Mulcahy has proposed that the Big East allow Miami to go to the ACC, in return for a promise from those schools that they would drop their efforts to add any other Big East members.
"It's time that this whole thing came to an end. Reasonable people should be able to sit down and come to a compromise without destroying a league,'' Mulcahy told the Newark Star-Ledger today.
Excuse us, but a compromise? Reasonable people? The Big East schools are expected to trust the ACC, which has been working to knock the Big East from the perch among the BCS-worthy?
As we've seen throughout this process, contracts, agreements and bylaws are ignored and trumpeted by turns, depending on each party's position at the current time. Expecting all the schools to trust one another at this point is like asking the Romanovs to trust the Bolsheviks.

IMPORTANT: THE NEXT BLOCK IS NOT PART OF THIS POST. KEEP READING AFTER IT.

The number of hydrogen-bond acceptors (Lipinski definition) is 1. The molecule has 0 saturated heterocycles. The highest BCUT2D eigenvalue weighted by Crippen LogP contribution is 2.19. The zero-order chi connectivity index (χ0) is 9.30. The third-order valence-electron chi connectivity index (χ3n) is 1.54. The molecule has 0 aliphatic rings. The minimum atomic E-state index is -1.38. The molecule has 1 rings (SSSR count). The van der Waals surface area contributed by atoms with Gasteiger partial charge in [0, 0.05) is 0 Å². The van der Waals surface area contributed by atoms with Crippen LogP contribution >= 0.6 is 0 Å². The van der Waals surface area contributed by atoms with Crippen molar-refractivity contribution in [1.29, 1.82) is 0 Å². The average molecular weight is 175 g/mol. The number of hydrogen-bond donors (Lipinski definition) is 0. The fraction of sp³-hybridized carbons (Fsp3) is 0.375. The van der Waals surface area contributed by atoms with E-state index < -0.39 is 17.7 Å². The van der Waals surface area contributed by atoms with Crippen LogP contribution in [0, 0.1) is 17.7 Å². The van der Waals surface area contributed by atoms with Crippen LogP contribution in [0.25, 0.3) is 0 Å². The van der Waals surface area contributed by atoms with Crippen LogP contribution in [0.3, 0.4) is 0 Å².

If there's lesson that any observer of the legal system should have learned by now, it's that there's not a contract or agreement that can't be wriggled out of with some fancy lawyering. therefore, any sort of "agreement" that would be drawn up to cover this latest proposal wouldn't be worth the paper it's printed on.
It's a nice idea in the abstract, but in reality we wouldn't trust Miami, or the ACC, as far as we could throw John Swofford.
At the same time, the Big East schools are pressing their case. A judged in Connecticut is scheduled to hear preliminary arguments on Thursday to consider moving the suit to the state's complex case division in Waterbury.
Connecticut Attorney General Richard Blumenthal is opposing the move, but remains focused on getting the case moving as quickly as possible. He has renewed his request to begin depositions immediately.